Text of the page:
I read a news report this morning that a former employer just had its eighth product recall in eighteen months. Thiry years ago, I was quality assurance manager there. I lasted a year. I was fired. (Just ask a recent General in the Army–it’s not good to criticize your boss.) I rejected a shipment of material for not meeting Federal specs. Then I discovered a defect in a product that had just gone into production (would have been good to get a couple of pilot models to test, but that’s another story). Then there was a letter missing from my file. Anyway, I’m sorry to see that so many years later, they still haven’t learned. Recalls are costly. How can they have eight and still find retailers to carry their products?
Robert Pirsig was propelled into a philosophical journey in Zen and the Art of Motorcycle Maintenance because of a question, “Are you teaching Quality?” Are you pursuing quality in your position? In what you do and in what you produce? Are you going to cause a recall–or even worse an incident–because you didn’t pursue quality work?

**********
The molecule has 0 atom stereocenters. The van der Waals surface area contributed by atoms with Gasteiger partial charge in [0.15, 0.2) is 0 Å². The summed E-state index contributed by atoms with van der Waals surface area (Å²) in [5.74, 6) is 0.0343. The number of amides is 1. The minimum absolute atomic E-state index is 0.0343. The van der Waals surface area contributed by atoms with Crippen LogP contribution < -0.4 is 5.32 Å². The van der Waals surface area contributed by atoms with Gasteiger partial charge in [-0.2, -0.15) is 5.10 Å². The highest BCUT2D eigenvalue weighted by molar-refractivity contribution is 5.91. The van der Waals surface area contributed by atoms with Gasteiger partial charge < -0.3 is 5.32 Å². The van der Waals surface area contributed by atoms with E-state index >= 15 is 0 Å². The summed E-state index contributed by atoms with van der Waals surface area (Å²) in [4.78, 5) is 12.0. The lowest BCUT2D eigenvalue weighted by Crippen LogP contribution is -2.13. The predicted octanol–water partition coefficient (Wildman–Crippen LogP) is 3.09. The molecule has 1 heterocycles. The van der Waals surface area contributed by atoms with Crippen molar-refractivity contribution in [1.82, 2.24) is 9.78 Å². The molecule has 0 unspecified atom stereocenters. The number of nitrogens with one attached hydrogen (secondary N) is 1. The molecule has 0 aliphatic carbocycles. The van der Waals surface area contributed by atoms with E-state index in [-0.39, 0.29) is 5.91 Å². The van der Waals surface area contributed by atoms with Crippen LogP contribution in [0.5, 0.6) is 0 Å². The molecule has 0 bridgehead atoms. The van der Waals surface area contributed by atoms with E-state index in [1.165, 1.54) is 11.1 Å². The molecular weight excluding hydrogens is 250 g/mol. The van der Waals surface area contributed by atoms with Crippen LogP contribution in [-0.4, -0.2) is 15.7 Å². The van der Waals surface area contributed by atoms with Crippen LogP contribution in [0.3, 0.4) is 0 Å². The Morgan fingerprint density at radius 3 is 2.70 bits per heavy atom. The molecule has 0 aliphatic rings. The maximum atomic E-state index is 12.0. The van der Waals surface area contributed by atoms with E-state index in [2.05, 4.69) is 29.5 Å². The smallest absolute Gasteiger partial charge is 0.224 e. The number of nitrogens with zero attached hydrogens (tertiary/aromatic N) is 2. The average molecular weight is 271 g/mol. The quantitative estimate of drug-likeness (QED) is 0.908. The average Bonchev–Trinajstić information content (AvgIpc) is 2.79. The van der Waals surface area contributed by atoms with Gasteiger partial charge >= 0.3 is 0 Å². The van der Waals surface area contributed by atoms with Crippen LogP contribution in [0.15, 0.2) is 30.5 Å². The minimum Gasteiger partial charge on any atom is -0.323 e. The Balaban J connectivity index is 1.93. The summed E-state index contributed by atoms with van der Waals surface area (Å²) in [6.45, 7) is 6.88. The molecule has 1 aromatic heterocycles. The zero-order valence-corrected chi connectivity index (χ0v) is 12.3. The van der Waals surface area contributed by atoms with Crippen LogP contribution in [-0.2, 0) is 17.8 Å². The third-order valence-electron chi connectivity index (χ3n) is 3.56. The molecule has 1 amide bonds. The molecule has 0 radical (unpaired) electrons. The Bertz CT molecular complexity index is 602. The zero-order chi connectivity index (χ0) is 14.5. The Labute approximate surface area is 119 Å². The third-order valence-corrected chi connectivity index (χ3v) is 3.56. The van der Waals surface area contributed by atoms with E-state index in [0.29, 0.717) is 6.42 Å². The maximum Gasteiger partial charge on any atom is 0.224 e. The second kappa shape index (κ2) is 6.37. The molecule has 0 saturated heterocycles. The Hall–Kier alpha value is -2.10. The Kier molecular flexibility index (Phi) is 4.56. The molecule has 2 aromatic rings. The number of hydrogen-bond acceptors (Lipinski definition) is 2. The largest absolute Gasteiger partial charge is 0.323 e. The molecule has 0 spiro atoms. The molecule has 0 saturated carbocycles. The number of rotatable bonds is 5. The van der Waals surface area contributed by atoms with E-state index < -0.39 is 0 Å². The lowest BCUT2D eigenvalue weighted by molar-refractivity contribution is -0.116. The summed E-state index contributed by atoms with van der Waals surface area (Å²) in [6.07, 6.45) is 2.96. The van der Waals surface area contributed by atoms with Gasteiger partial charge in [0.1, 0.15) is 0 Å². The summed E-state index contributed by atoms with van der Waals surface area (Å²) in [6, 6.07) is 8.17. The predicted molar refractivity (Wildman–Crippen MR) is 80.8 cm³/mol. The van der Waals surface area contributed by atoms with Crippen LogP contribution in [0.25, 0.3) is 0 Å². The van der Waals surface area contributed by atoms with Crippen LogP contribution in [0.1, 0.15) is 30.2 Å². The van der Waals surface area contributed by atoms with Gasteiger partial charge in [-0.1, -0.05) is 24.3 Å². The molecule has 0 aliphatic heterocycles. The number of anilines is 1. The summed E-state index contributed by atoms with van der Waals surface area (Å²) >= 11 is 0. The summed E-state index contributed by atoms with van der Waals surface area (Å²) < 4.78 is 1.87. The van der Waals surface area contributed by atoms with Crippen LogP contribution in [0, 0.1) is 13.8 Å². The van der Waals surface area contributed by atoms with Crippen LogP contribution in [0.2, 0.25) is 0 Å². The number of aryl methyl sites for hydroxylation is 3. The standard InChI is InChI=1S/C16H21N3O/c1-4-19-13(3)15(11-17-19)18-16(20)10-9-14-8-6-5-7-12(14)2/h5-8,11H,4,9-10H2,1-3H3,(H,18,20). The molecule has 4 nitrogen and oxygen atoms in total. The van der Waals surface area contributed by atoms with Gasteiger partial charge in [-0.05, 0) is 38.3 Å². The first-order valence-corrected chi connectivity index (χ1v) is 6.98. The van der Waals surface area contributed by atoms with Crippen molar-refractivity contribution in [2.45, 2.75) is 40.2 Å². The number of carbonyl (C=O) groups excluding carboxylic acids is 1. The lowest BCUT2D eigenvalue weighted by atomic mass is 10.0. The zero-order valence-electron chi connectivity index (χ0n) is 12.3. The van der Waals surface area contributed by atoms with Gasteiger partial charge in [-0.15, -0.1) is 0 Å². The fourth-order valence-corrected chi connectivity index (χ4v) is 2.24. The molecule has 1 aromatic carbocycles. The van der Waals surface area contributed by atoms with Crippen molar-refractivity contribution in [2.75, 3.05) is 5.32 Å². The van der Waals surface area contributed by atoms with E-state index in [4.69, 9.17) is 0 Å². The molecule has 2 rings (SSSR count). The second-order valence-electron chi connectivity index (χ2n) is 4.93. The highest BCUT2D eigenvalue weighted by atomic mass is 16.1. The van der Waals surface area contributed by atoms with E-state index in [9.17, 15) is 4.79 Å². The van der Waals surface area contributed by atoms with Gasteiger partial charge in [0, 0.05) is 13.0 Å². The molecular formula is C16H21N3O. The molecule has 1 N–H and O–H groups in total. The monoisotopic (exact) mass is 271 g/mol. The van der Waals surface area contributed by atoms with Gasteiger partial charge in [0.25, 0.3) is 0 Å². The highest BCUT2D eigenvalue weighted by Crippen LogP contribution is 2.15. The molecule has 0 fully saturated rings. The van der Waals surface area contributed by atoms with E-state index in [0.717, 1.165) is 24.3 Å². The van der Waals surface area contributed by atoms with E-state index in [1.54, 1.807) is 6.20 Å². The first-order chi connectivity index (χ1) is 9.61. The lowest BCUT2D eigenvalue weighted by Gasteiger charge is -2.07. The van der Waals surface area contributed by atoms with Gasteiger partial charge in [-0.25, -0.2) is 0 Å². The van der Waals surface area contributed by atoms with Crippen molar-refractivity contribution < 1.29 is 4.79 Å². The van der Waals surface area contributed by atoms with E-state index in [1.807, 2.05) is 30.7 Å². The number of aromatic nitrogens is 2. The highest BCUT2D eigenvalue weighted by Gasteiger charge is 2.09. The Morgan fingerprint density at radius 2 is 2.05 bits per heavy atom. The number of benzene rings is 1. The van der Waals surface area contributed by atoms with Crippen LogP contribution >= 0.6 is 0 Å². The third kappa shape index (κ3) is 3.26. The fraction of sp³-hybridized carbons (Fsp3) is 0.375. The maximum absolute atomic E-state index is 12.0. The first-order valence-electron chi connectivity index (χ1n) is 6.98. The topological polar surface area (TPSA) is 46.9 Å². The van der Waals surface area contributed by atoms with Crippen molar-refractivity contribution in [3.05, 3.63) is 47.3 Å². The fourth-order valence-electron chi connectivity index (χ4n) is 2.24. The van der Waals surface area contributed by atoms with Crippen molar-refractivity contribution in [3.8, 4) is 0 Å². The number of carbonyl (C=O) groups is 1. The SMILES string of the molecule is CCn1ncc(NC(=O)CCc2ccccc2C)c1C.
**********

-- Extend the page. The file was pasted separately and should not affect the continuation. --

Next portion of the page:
I gave up trying to sell quality control software years ago. It all boils down to "objects in mirror are closer than they appear." Our brains compare the current risk of spending money today against maybe spending money tomorrow and they simply can’t get over that loss aversion. You can show them ROI calculations ’till the cows come home, but it’s a lot easier to do nothing and pray.